I’ve had many dogs since Willie, and I’ll admit that I’ve loved at least two of them as much as I loved Willie, but like your first kiss, you just don’t forget your first dog, especially if it meant as much to you as Willie did to me. We may have been broken early in life, but with each other’s help, we persevered.

Friday, February 12, 2010

That Night At Mud Pike

They say confession is good for the soul. I hope so, because I’d like to try and purge mine of a demon that’s been hounding me for over forty years.

A lot of fine people attended the Mud Pike EUB Church from its birth in 1876 to its 1966 merger with the Elnora Methodist Church. I think of Mud Pike often, not just because it’s the church my father, Emerson Johnson, and his family attended while he was growing up, but also because so many other Elnora townsfolk knew that venerable old building as their spiritual home.

My first article in the Post was about my part in the “Great Watermelon Caper.” As bad as I felt about the smashed watermelons in the streets of Elnora, an incident at Mud Pike a few summers later has haunted me ever since.

It was a hot Saturday night, probably during 1965. I was home from Purdue, hanging around with the gang at Dick Davis’ filling station located on Highway 57, across from the Midway Café. Suddenly, a car roared into the station’s parking area and the driver, visibly shaken (or putting on a good act), said he and his girlfriend had been “parked” out at Mud Pike when the church bell started ringing for no apparent reason. Scared, they raced into town to tell their story.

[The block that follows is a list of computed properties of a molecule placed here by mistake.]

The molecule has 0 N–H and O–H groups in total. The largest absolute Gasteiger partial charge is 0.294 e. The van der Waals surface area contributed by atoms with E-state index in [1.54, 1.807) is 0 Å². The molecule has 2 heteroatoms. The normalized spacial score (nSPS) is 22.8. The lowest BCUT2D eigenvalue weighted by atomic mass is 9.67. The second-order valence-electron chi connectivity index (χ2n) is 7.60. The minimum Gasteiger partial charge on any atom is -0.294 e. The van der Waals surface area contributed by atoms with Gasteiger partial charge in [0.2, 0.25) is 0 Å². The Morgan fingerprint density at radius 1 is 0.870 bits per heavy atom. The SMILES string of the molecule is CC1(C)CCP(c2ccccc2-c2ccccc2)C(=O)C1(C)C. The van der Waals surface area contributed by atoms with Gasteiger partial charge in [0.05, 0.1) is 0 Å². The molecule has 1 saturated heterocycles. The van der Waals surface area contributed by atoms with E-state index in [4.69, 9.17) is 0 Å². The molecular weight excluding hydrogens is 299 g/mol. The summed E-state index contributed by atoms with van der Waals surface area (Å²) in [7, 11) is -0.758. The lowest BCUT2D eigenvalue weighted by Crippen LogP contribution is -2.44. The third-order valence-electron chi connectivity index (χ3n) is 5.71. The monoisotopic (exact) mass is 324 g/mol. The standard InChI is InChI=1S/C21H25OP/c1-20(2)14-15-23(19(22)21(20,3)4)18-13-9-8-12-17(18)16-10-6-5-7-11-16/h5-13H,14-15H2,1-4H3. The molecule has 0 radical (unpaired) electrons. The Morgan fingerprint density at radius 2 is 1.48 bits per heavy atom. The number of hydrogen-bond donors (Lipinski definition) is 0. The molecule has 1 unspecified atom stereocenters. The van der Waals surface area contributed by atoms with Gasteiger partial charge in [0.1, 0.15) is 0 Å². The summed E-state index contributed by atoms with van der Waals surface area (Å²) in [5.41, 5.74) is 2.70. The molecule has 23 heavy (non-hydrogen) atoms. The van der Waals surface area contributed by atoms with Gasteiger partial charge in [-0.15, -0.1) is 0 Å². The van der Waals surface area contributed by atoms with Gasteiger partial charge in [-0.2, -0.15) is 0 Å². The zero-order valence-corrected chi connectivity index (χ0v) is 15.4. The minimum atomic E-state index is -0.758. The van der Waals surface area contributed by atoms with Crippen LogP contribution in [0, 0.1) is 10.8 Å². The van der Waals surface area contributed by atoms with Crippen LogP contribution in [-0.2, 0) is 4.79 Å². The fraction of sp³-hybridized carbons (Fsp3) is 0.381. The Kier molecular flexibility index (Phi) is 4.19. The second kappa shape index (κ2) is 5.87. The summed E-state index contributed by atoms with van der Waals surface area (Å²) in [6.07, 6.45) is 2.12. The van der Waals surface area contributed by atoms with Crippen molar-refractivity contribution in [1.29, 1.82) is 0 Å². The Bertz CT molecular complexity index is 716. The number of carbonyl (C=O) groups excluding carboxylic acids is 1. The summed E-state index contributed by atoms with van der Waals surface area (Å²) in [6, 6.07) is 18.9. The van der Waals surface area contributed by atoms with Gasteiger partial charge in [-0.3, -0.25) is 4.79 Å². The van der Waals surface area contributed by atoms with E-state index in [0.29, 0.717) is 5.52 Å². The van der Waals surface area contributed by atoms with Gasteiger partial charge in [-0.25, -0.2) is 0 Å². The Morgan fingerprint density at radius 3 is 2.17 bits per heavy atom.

I was informed that only a few weeks prior, Mud Pike had ceased having Sunday services and the members had begun attending church “in town.” So, some thought it would be fun to go ghost hunting, but others were apprehensive of checking out the phantom bell ringer. Then, one brave young man said something to the effect that, “I ain’t afraid! Someone drive me out there and I’ll be the first to go in.”

That gave us an idea. Two friends and I decided to go out to Mud Pike first and “get set up” to scare the pants off of the brave young volunteer in question. We shared our plan with a third friend who said he’d drive the boy out later after we’d had a chance to get there.

I rode in my buddy’s new, black, SS396 Chevelle, and another friend drove his T-Bird. We parked out of sight behind the church, tried the back door, and to our surprise, it was unlocked. The three of us went inside, and the church looked like it was ready for Sunday services the next day. The pews were still there and so was the piano.

I even asked if they were sure that the church had been vacated, and my two friends assured me it had been. So, we put our plan into action. I got down behind the piano, and my buddy covered himself with a white blanket that he had in the car. Friend #2 was going to shine a big 3-cell flashlight under the blanket in hopes of creating a ghostly aura as the unsuspecting young man approached the church.

We waited a few minutes, and then we couldn’t believe our eyes. Rather than one or two cars, there was a huge caravan of perhaps 15 – 20 vehicles snaking their way toward us. As the cars parked on the grass in the front of the building, the brave young man stepped out of the car in which he was riding and approached the door of the church.